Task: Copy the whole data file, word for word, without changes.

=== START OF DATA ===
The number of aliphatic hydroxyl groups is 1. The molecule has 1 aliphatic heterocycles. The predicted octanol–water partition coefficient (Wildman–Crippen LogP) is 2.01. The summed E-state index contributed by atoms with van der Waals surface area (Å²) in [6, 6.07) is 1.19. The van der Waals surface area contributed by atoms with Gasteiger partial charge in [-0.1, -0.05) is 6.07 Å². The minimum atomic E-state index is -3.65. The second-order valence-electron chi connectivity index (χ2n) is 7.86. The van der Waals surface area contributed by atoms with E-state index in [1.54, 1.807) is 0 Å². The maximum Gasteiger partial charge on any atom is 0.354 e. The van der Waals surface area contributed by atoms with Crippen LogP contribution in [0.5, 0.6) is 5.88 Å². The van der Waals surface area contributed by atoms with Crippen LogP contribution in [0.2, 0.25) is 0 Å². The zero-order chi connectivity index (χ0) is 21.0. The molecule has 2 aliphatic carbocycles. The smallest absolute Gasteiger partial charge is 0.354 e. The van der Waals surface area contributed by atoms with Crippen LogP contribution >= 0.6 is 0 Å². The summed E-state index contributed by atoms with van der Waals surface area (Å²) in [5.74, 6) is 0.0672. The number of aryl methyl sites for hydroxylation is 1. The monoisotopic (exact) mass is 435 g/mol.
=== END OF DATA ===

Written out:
The number of aliphatic hydroxyl groups is 1. The molecule has 1 aliphatic heterocycles. The predicted octanol–water partition coefficient (Wildman–Crippen LogP) is 2.01. The summed E-state index contributed by atoms with van der Waals surface area (Å²) in [6, 6.07) is 1.19. The van der Waals surface area contributed by atoms with Gasteiger partial charge in [-0.1, -0.05) is 6.07 Å². The minimum atomic E-state index is -3.65. The second-order valence-electron chi connectivity index (χ2n) is 7.86. The van der Waals surface area contributed by atoms with E-state index in [1.54, 1.807) is 0 Å². The maximum Gasteiger partial charge on any atom is 0.354 e. The van der Waals surface area contributed by atoms with Crippen LogP contribution in [0.5, 0.6) is 5.88 Å². The van der Waals surface area contributed by atoms with Crippen LogP contribution in [0.2, 0.25) is 0 Å². The zero-order chi connectivity index (χ0) is 21.0. The molecule has 2 aliphatic carbocycles. The smallest absolute Gasteiger partial charge is 0.354 e. The van der Waals surface area contributed by atoms with Crippen LogP contribution >= 0.6 is 0 Å². The summed E-state index contributed by atoms with van der Waals surface area (Å²) in [5.74, 6) is 0.0672. The number of aryl methyl sites for hydroxylation is 1. The monoisotopic (exact) mass is 435 g/mol.